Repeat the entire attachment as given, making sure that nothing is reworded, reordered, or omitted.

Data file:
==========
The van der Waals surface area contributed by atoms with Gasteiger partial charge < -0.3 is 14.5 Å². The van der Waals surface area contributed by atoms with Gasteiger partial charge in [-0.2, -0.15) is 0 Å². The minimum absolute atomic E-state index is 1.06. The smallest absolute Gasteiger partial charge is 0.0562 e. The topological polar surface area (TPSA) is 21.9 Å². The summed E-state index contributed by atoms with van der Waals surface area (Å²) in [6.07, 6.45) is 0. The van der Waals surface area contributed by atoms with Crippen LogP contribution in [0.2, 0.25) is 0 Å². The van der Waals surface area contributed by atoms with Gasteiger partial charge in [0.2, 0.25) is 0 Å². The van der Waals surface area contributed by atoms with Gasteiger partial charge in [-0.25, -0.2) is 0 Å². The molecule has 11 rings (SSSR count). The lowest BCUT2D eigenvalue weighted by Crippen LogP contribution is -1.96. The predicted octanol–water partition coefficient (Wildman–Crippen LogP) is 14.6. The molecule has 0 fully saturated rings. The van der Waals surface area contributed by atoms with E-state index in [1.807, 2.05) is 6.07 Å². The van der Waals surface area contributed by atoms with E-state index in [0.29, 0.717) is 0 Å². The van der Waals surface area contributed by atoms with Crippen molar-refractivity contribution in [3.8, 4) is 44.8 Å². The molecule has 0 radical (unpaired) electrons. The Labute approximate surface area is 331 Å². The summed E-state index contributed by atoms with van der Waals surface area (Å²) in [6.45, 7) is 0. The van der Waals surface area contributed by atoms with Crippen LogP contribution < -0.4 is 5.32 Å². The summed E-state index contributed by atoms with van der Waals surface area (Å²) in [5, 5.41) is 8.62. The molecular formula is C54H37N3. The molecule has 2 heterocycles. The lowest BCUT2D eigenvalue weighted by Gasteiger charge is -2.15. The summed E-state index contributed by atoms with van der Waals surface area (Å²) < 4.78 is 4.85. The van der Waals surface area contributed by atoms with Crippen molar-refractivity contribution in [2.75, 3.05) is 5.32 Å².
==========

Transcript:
The van der Waals surface area contributed by atoms with Gasteiger partial charge < -0.3 is 14.5 Å². The van der Waals surface area contributed by atoms with Gasteiger partial charge in [-0.2, -0.15) is 0 Å². The minimum absolute atomic E-state index is 1.06. The smallest absolute Gasteiger partial charge is 0.0562 e. The topological polar surface area (TPSA) is 21.9 Å². The summed E-state index contributed by atoms with van der Waals surface area (Å²) in [6.07, 6.45) is 0. The van der Waals surface area contributed by atoms with Crippen LogP contribution in [0.2, 0.25) is 0 Å². The van der Waals surface area contributed by atoms with Gasteiger partial charge in [0.2, 0.25) is 0 Å². The van der Waals surface area contributed by atoms with Gasteiger partial charge in [-0.25, -0.2) is 0 Å². The molecule has 11 rings (SSSR count). The lowest BCUT2D eigenvalue weighted by Crippen LogP contribution is -1.96. The predicted octanol–water partition coefficient (Wildman–Crippen LogP) is 14.6. The molecule has 0 fully saturated rings. The van der Waals surface area contributed by atoms with E-state index in [1.807, 2.05) is 6.07 Å². The van der Waals surface area contributed by atoms with E-state index in [0.29, 0.717) is 0 Å². The van der Waals surface area contributed by atoms with Crippen molar-refractivity contribution in [3.8, 4) is 44.8 Å². The molecule has 0 radical (unpaired) electrons. The Labute approximate surface area is 331 Å². The summed E-state index contributed by atoms with van der Waals surface area (Å²) in [6.45, 7) is 0. The van der Waals surface area contributed by atoms with Crippen LogP contribution < -0.4 is 5.32 Å². The summed E-state index contributed by atoms with van der Waals surface area (Å²) in [5, 5.41) is 8.62. The molecular formula is C54H37N3. The molecule has 2 heterocycles. The lowest BCUT2D eigenvalue weighted by Gasteiger charge is -2.15. The summed E-state index contributed by atoms with van der Waals surface area (Å²) < 4.78 is 4.85. The van der Waals surface area contributed by atoms with Crippen molar-refractivity contribution in [2.75, 3.05) is 5.32 Å².